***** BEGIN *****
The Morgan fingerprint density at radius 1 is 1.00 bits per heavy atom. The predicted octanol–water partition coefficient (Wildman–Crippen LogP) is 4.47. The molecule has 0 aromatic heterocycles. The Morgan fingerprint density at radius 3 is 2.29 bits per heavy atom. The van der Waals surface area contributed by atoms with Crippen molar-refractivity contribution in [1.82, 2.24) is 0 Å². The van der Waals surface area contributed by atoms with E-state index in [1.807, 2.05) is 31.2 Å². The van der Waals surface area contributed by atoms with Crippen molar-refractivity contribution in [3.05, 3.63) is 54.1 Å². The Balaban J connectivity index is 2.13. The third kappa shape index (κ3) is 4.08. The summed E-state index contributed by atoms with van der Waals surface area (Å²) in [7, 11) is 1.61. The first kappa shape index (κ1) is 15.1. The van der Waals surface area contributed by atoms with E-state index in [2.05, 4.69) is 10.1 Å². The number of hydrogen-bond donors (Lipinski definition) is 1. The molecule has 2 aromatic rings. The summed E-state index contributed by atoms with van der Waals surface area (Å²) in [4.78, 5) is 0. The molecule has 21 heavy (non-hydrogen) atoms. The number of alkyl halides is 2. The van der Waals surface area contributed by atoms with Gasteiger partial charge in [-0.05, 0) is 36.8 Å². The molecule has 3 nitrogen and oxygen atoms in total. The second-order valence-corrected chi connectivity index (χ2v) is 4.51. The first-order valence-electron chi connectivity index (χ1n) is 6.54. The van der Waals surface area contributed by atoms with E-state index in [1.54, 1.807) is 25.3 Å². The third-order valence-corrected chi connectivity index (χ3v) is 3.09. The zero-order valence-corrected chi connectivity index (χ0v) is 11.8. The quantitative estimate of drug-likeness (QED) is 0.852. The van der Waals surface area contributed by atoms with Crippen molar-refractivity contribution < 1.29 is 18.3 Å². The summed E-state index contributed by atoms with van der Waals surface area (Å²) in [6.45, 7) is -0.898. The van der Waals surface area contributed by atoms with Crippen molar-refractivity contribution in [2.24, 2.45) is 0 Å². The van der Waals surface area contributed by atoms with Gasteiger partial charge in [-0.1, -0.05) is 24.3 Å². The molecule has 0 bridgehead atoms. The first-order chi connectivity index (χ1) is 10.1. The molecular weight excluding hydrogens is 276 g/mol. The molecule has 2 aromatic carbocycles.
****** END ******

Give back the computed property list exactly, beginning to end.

The Morgan fingerprint density at radius 1 is 1.00 bits per heavy atom. The predicted octanol–water partition coefficient (Wildman–Crippen LogP) is 4.47. The molecule has 0 aromatic heterocycles. The Morgan fingerprint density at radius 3 is 2.29 bits per heavy atom. The van der Waals surface area contributed by atoms with Crippen molar-refractivity contribution in [1.82, 2.24) is 0 Å². The van der Waals surface area contributed by atoms with E-state index in [1.807, 2.05) is 31.2 Å². The van der Waals surface area contributed by atoms with Crippen molar-refractivity contribution in [3.05, 3.63) is 54.1 Å². The Balaban J connectivity index is 2.13. The third kappa shape index (κ3) is 4.08. The summed E-state index contributed by atoms with van der Waals surface area (Å²) in [7, 11) is 1.61. The first kappa shape index (κ1) is 15.1. The van der Waals surface area contributed by atoms with E-state index in [2.05, 4.69) is 10.1 Å². The number of hydrogen-bond donors (Lipinski definition) is 1. The molecule has 2 aromatic rings. The summed E-state index contributed by atoms with van der Waals surface area (Å²) in [4.78, 5) is 0. The molecule has 21 heavy (non-hydrogen) atoms. The number of alkyl halides is 2. The van der Waals surface area contributed by atoms with Gasteiger partial charge in [-0.05, 0) is 36.8 Å². The molecule has 3 nitrogen and oxygen atoms in total. The second-order valence-corrected chi connectivity index (χ2v) is 4.51. The first-order valence-electron chi connectivity index (χ1n) is 6.54. The van der Waals surface area contributed by atoms with E-state index in [1.54, 1.807) is 25.3 Å². The third-order valence-corrected chi connectivity index (χ3v) is 3.09. The zero-order valence-corrected chi connectivity index (χ0v) is 11.8. The quantitative estimate of drug-likeness (QED) is 0.852. The van der Waals surface area contributed by atoms with Crippen molar-refractivity contribution < 1.29 is 18.3 Å². The summed E-state index contributed by atoms with van der Waals surface area (Å²) in [6.45, 7) is -0.898. The van der Waals surface area contributed by atoms with Crippen molar-refractivity contribution in [2.24, 2.45) is 0 Å². The van der Waals surface area contributed by atoms with Gasteiger partial charge in [-0.1, -0.05) is 24.3 Å². The molecule has 0 bridgehead atoms. The first-order chi connectivity index (χ1) is 10.1. The molecular weight excluding hydrogens is 276 g/mol. The molecule has 2 aromatic carbocycles.